U.S. Department of Energy’s Wave Energy Prize announces nine finalist teams to continue in quest to win more than $2 million prize purse
The U.S. Department of Energy (DOE) announced that nine teams have been named finalists in the Wave Energy Prize—a 20-month design-build-test competition—and will proceed to the next phase of the competition.
The nine finalists and two alternates, identified from the 17 remaining official qualified teams, will continue their quest to double the energy captured from ocean waves and win a prize purse totaling more than $2 million. Each of the finalists and alternates will now receive seed funding from DOE to develop 1/20th scale models of their wave energy converter (WEC) technologies. These models will be tested at the nation's most advanced wave-making facility, the Naval Surface Warfare Center's Maneuvering and Seakeeping (MASK) Basin at Carderock, Md., beginning in the summer of 2016.
Official finalist teams are:
- AquaHarmonics (Portland, Ore.)
- CalWave (Berkeley, Calif.)
- M3 Wave (Salem, Ore.)
- Oscilla Power (Seattle, Wash.)
- RTI Wave Power (York, Maine)
- Sea Potential (Bristol, R.I.)
- SEWEC (Redwood City, Calif.)
- Wavefront Power (Team FLAPPER) (Research Triangle Park, N.C.)
- Waveswing America (Sacramento, Calif.)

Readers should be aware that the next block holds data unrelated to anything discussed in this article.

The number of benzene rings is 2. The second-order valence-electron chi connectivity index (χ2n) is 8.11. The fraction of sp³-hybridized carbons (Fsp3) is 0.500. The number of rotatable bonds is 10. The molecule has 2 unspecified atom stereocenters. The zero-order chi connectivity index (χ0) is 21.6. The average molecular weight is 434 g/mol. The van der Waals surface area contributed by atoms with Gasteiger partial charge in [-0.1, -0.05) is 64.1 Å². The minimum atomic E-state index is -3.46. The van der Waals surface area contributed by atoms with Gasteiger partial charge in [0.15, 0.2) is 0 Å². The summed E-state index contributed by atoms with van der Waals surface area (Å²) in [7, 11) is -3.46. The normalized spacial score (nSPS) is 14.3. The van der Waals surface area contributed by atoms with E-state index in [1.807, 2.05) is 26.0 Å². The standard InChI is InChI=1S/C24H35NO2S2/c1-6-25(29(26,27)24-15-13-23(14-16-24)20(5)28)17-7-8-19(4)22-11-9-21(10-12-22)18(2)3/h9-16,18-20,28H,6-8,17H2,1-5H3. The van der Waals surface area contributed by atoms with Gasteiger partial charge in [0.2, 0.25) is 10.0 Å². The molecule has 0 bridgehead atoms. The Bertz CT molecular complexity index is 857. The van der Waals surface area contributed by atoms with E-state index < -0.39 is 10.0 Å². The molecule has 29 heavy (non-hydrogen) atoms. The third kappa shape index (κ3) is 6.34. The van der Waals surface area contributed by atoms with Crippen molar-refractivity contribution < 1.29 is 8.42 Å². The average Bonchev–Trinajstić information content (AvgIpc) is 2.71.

Alternate teams are:
- McNatt Ocean Energy (Annapolis, Md.)
- Wave Energy Conversion Corporation of America (WECCA) (North Bethesda, Md.)
“The qualified teams’ efforts resulted in some very promising technologies for the judges to evaluate,” said Wes Scharmen, principal investigator at Ricardo, Inc. and chief judge of the Wave Energy Prize. “Based on our preliminary evaluation, the data indicates that many of the teams identified as finalists have the potential to achieve the ACE threshold, and thus the potential to exceed DOE’s program goal. We’re looking forward to further verifying their designs performance at 1/20th scale in the MASK Basin at Carderock this summer.”
ACE—a benefit-to-cost ratio—was selected by the Wave Energy Prize as a metric appropriate for comparing low Technology Readiness Level WEC concepts when there is not enough data to calculate the levelized cost of energy—itself a cost-to-benefit ratio—from a device. ACE is determined by dividing, in essence, the wave energy extraction efficiency of a WEC by its structural cost. Finalists were determined based on their potential to achieve the doubling of the current state-of-the-art ACE value of 1.5 meters per million dollars (m/$M) to 3 m/$M during 1/20th scale tank testing at the MASK Basin, making them eligible to win the grand prize.
A panel of expert judges evaluated each qualified team based on their revised technical submissions, numerical modeling results, Model Design and Construction Plans, and the results of small-scale tank testing of their 1/50th scale models, and determined aggregate scores to identify the finalist pool.
The Wave Energy Prize is encouraging the development of game-changing WECs that will reduce the cost of wave energy, making it more competitive with traditional energy solutions